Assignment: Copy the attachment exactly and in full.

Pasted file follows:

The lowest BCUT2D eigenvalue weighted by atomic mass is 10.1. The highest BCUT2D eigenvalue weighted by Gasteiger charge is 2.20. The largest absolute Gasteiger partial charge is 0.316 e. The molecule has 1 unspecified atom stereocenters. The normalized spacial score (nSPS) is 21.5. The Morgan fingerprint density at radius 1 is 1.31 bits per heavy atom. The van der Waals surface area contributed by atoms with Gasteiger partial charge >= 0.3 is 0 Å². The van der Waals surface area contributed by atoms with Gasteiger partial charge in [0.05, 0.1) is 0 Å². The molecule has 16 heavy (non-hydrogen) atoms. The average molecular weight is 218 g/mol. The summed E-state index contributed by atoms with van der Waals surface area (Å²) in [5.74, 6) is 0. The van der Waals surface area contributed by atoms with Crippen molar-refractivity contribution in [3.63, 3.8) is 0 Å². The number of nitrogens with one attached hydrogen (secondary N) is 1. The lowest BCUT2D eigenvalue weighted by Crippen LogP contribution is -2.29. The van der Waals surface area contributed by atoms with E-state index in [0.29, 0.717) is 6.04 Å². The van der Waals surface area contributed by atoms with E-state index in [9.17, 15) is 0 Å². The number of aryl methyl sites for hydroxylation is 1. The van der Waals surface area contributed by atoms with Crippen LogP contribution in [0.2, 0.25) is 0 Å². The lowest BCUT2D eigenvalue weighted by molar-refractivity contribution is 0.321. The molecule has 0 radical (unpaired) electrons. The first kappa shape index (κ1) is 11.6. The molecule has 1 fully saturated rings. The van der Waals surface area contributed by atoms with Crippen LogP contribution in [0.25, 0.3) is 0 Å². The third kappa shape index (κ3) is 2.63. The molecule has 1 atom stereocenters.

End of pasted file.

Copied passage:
The lowest BCUT2D eigenvalue weighted by atomic mass is 10.1. The highest BCUT2D eigenvalue weighted by Gasteiger charge is 2.20. The largest absolute Gasteiger partial charge is 0.316 e. The molecule has 1 unspecified atom stereocenters. The normalized spacial score (nSPS) is 21.5. The Morgan fingerprint density at radius 1 is 1.31 bits per heavy atom. The van der Waals surface area contributed by atoms with Gasteiger partial charge >= 0.3 is 0 Å². The van der Waals surface area contributed by atoms with Gasteiger partial charge in [0.05, 0.1) is 0 Å². The molecule has 16 heavy (non-hydrogen) atoms. The average molecular weight is 218 g/mol. The summed E-state index contributed by atoms with van der Waals surface area (Å²) in [5.74, 6) is 0. The van der Waals surface area contributed by atoms with Crippen molar-refractivity contribution in [3.63, 3.8) is 0 Å². The number of nitrogens with one attached hydrogen (secondary N) is 1. The lowest BCUT2D eigenvalue weighted by Crippen LogP contribution is -2.29. The van der Waals surface area contributed by atoms with E-state index in [0.29, 0.717) is 6.04 Å². The van der Waals surface area contributed by atoms with E-state index in [9.17, 15) is 0 Å². The number of aryl methyl sites for hydroxylation is 1. The van der Waals surface area contributed by atoms with Crippen LogP contribution in [0.2, 0.25) is 0 Å². The lowest BCUT2D eigenvalue weighted by molar-refractivity contribution is 0.321. The molecule has 0 radical (unpaired) electrons. The first kappa shape index (κ1) is 11.6. The molecule has 1 fully saturated rings. The van der Waals surface area contributed by atoms with Crippen LogP contribution in [0.25, 0.3) is 0 Å². The third kappa shape index (κ3) is 2.63. The molecule has 1 atom stereocenters.